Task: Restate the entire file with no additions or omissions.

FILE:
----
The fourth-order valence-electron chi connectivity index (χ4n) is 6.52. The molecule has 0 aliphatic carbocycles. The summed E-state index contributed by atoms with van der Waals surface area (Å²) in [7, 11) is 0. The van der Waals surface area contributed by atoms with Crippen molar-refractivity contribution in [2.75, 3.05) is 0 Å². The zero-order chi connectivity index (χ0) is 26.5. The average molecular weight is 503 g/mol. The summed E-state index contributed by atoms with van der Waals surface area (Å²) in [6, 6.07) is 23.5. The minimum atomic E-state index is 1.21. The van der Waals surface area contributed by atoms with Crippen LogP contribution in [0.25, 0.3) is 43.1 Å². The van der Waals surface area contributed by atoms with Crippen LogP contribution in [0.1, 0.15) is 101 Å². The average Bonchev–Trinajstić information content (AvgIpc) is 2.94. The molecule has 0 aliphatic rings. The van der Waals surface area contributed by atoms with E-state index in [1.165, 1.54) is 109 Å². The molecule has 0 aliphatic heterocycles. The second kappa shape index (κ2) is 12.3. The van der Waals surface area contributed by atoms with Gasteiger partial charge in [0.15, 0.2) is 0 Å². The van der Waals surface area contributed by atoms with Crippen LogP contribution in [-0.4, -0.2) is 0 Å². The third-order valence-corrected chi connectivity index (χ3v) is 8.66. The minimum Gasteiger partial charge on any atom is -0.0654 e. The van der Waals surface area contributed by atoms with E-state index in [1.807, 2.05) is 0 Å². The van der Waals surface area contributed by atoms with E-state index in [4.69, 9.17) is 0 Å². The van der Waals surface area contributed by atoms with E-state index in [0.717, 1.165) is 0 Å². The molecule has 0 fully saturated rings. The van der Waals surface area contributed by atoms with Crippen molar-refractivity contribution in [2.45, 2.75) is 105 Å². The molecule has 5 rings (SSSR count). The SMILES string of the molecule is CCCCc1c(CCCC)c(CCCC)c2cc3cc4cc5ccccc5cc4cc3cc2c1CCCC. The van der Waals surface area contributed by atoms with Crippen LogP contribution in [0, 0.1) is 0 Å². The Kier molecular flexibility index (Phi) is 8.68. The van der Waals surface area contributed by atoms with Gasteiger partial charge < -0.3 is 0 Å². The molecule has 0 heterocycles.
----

The fourth-order valence-electron chi connectivity index (χ4n) is 6.52. The molecule has 0 aliphatic carbocycles. The summed E-state index contributed by atoms with van der Waals surface area (Å²) in [7, 11) is 0. The van der Waals surface area contributed by atoms with Crippen molar-refractivity contribution in [2.75, 3.05) is 0 Å². The zero-order chi connectivity index (χ0) is 26.5. The average molecular weight is 503 g/mol. The summed E-state index contributed by atoms with van der Waals surface area (Å²) in [6, 6.07) is 23.5. The minimum atomic E-state index is 1.21. The van der Waals surface area contributed by atoms with Crippen LogP contribution in [0.25, 0.3) is 43.1 Å². The van der Waals surface area contributed by atoms with Crippen LogP contribution in [0.1, 0.15) is 101 Å². The average Bonchev–Trinajstić information content (AvgIpc) is 2.94. The molecule has 0 aliphatic rings. The van der Waals surface area contributed by atoms with E-state index in [1.165, 1.54) is 109 Å². The molecule has 0 aliphatic heterocycles. The second kappa shape index (κ2) is 12.3. The van der Waals surface area contributed by atoms with Gasteiger partial charge in [0.15, 0.2) is 0 Å². The van der Waals surface area contributed by atoms with Crippen LogP contribution in [-0.4, -0.2) is 0 Å². The third-order valence-corrected chi connectivity index (χ3v) is 8.66. The minimum Gasteiger partial charge on any atom is -0.0654 e. The van der Waals surface area contributed by atoms with E-state index in [1.807, 2.05) is 0 Å². The van der Waals surface area contributed by atoms with E-state index in [4.69, 9.17) is 0 Å². The van der Waals surface area contributed by atoms with E-state index in [0.717, 1.165) is 0 Å². The molecule has 0 fully saturated rings. The van der Waals surface area contributed by atoms with Crippen molar-refractivity contribution in [2.45, 2.75) is 105 Å². The molecule has 5 rings (SSSR count). The SMILES string of the molecule is CCCCc1c(CCCC)c(CCCC)c2cc3cc4cc5ccccc5cc4cc3cc2c1CCCC. The van der Waals surface area contributed by atoms with Crippen LogP contribution in [0, 0.1) is 0 Å². The Kier molecular flexibility index (Phi) is 8.68. The van der Waals surface area contributed by atoms with Gasteiger partial charge < -0.3 is 0 Å². The molecule has 0 heterocycles.